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Running Game Represents Why Ken Whisenhunt’s Offense Might Work Perfectly with Detroit Lions

January 6th, 2014 at 2:30 PM
By Max DeMara

On Sunday, the San Diego Chargers ran over the Cincinnati Bengals en-route to a dominating 27-10 victory in the Wild Card round. Phillip Rivers had an average, 12/16, 128 yard passing day with one touchdown.

'Arizona Cardinals Football Training 2010' photo (c) 2010, Nick Bastian - license: http://creativecommons.org/licenses/by-nd/2.0/

For folks watching with designs of Chargers' offensive coordinator Ken Whisenhunt becoming the Detroit Lions' next head coach, that was only half the story. Perhaps the most important half? The fact that San Diego ran the ball at will against the Bengals to the tune of 196 yards on the ground.

Most of the afternoon, thanks to the punishing running of Ryan Matthews, Ronnie Brown and Danny Woodhead, all Rivers had to do was be an effective game manager. All three San Diego runners went over 50 yards, and two scored a touchdown. Rivers had to make sure he was accurate on third down (which he was) while hitting a few big plays down the field when available while letting his defense and running game go to work.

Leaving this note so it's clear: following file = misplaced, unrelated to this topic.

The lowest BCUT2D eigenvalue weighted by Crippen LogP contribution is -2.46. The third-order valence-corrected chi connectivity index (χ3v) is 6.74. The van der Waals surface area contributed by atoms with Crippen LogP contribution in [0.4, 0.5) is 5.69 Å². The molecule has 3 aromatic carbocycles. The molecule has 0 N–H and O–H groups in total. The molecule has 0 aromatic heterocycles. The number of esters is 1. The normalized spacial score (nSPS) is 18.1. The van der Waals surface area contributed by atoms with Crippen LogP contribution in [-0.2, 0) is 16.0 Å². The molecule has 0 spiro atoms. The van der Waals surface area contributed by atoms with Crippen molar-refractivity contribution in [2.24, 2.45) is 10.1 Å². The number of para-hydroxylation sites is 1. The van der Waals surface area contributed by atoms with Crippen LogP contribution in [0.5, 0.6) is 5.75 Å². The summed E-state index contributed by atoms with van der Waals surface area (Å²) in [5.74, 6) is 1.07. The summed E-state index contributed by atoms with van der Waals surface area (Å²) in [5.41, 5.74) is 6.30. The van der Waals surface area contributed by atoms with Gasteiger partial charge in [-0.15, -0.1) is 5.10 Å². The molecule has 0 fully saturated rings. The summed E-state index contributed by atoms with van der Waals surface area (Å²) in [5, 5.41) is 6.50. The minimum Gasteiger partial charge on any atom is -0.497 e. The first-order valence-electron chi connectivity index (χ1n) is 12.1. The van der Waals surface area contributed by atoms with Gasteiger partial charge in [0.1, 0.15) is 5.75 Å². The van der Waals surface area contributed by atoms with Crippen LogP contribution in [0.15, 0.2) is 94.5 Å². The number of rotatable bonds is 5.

Matthew Stafford should have been paying attention. This could represent his future in Detroit. No longer should Stafford be throwing the ball 50 times a game and completing 30. No longer should a wild, dangerous gunslinger mentality be embraced. If Whisenhunt takes the job, he should work on doing his best imitation of Sunday's AFC Wild Card game every week, cramming the ball down the throat of the opposition with power, slashing runs and using that to set up big plays down the field with Calvin Johnson and company.

In Reggie Bush and Joique Bell, Whisenhunt would have an ideal thunder and lightning combination to dominate the line. Perhaps in Theo Riddick, he'd also have a Woodhead clone with an unheralded player who is quick between the tackles. It sets up perfectly for offensive scheming. In Pittsburgh, Whisenhunt had Jerome Bettis and Willie Parker. In Arizona, he had Edgerrin James, Tim Hightower and Beanie Wells over a few seasons. He'd also inherit a young Lions' offensive line which is looking tougher by the season.

Watching Sundays game plan, Lions' fans had to be drooling knowing what Whisenhunt could bring to Detroit's offense. A no-nonsense, punch the opposition in the mouth approach would fit the current personnel and mentality of the Lions perfectly. Moreover, it would be the roadmap to getting Stafford get back on track. He needs to learn how to manage a game and make proper throws at the right time, a concept that was on full display Sunday in Cincinnati with Rivers.

If Whisenhunt is eventually the choice, it's safe to say he'd have more than enough tools to succeed in Detroit. It goes beyond Stafford to Johnson and extends into the backfield and offensive line, where major pieces are already in place which could help the coach seamlessly replicate his past and recent success.

Max DeMara is the managing editor of Lions 101. You can find him on this site's Twitter @detroitlions101

Tags: Calvin Johnson, Detroit, Detroit Lions, Football, Joique Bell, Ken Whisenhunt, Matthew Stafford, NFL, Phillip Rivers, Ronnie Brown, Ryan Matthews, Theo Riddick

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